Not that Mr. Kick-It-Up-A-Notch himself, Emeril Lagasse, was on hand. He's the Food Network's biggest draw, but isn't part of this event. No matter. The network has plenty of other stars in its stable, and show-goers are content to watch them prepare food, even though they only get a small taste of the preparer's finished product. Super chef Mario Batali, for example, left his fine New York City restaurants—Babbo, Esca and the rest--to fend for themselves while he did eight demos during the three days of the show, often to standing-room only crowds. Yes, he wore his distinctive TV outfit of a white chef's coat, shorts and orange clogs.
It's a new level of adoration for chefs: Watching them make a dish has apparently become an acceptable substitute for going to their restaurant and eating a dish they have made. If you've got an exhibition kitchen in your restaurant, or are thinking about putting one in, take note of this trend. People really like to watch professionals prepare food, both on TV and in person.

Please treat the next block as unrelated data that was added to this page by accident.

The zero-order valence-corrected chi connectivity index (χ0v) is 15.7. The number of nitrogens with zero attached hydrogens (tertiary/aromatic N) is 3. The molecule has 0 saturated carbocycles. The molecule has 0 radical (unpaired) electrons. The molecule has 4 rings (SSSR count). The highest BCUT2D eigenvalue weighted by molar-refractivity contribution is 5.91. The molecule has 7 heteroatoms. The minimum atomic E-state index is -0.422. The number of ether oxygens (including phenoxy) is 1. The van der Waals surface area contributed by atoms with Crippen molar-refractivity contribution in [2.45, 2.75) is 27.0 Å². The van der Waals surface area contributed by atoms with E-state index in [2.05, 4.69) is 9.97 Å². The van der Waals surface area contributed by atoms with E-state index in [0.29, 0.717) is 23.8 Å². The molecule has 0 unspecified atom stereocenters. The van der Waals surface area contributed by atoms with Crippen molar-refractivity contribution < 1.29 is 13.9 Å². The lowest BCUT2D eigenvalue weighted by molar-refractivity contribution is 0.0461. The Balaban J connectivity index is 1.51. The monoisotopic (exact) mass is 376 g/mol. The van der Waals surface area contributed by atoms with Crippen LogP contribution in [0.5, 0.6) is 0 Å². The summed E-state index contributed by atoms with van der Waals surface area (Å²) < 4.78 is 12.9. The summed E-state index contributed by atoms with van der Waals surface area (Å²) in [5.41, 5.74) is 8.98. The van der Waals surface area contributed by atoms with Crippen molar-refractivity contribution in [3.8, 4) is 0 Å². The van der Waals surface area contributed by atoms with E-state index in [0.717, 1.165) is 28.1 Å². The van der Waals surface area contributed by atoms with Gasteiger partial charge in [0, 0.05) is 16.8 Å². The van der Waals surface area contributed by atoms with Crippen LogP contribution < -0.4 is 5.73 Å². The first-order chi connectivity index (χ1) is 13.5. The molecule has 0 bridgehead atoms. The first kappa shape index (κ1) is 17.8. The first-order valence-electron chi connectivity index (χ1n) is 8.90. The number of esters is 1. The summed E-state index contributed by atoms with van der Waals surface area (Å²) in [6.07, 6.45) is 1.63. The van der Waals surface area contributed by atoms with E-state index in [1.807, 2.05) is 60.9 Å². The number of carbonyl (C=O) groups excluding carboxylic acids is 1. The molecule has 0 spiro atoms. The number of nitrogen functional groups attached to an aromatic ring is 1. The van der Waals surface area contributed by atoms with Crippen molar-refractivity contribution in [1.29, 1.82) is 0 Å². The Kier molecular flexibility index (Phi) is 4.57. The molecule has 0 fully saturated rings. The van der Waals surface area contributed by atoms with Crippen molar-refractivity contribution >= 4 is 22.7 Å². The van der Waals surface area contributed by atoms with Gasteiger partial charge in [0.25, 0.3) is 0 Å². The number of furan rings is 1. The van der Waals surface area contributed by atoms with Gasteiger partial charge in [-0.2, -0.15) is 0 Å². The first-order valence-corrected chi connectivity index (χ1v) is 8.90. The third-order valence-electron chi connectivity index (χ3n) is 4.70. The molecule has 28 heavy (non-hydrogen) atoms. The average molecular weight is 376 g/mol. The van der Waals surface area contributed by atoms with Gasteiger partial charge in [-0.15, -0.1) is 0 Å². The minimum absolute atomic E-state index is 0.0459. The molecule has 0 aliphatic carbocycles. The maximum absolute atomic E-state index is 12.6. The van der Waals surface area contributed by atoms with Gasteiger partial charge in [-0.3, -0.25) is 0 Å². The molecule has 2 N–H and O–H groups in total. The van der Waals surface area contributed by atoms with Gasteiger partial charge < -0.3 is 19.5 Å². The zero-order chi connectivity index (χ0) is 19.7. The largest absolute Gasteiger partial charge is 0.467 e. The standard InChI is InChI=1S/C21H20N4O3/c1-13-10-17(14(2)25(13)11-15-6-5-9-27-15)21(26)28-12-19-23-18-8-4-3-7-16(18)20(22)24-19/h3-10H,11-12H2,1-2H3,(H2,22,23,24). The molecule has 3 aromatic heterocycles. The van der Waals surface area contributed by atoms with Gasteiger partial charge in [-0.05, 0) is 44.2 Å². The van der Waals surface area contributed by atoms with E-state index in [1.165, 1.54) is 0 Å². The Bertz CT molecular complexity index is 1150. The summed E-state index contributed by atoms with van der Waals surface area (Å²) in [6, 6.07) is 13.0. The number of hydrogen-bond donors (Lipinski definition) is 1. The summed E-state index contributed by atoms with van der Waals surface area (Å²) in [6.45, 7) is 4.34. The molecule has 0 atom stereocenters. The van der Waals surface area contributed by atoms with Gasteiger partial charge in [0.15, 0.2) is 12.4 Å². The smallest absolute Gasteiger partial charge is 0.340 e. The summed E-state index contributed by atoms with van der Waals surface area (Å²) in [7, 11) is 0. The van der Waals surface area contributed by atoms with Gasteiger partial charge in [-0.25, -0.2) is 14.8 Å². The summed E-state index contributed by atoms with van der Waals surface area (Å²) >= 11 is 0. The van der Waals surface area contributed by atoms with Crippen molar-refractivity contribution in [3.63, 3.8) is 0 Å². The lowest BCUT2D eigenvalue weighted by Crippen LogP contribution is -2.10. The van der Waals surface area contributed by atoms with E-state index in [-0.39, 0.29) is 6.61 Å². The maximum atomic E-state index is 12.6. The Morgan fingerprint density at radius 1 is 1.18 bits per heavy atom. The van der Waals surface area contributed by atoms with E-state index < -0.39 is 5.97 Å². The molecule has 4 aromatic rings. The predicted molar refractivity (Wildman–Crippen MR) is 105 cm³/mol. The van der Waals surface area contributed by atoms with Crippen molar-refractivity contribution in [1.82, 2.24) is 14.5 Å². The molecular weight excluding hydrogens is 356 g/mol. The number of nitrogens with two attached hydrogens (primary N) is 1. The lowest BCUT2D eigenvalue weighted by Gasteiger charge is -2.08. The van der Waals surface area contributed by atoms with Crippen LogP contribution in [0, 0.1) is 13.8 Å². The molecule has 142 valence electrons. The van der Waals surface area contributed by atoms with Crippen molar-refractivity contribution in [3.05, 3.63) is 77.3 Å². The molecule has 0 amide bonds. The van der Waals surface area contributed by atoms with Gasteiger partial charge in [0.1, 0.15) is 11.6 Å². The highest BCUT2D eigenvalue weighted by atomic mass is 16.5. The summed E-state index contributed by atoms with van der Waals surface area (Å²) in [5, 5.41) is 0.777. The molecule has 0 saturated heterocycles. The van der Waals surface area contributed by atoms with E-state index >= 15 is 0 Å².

As for the success of the show, its backers took it to a pair of cities this year--Philadelphia and, later, Cleveland--and said the public response was nearly overwhelming. One spokesperson said some attendees at the Philadelphia edition lined up outside well before the show floor opened, with many staying around for the entire 12-hour day. Showgoers in Cleveland complained about long lines and parking. The early betting is that there will be four "Great Big Food Shows" in 2005 and six the following year.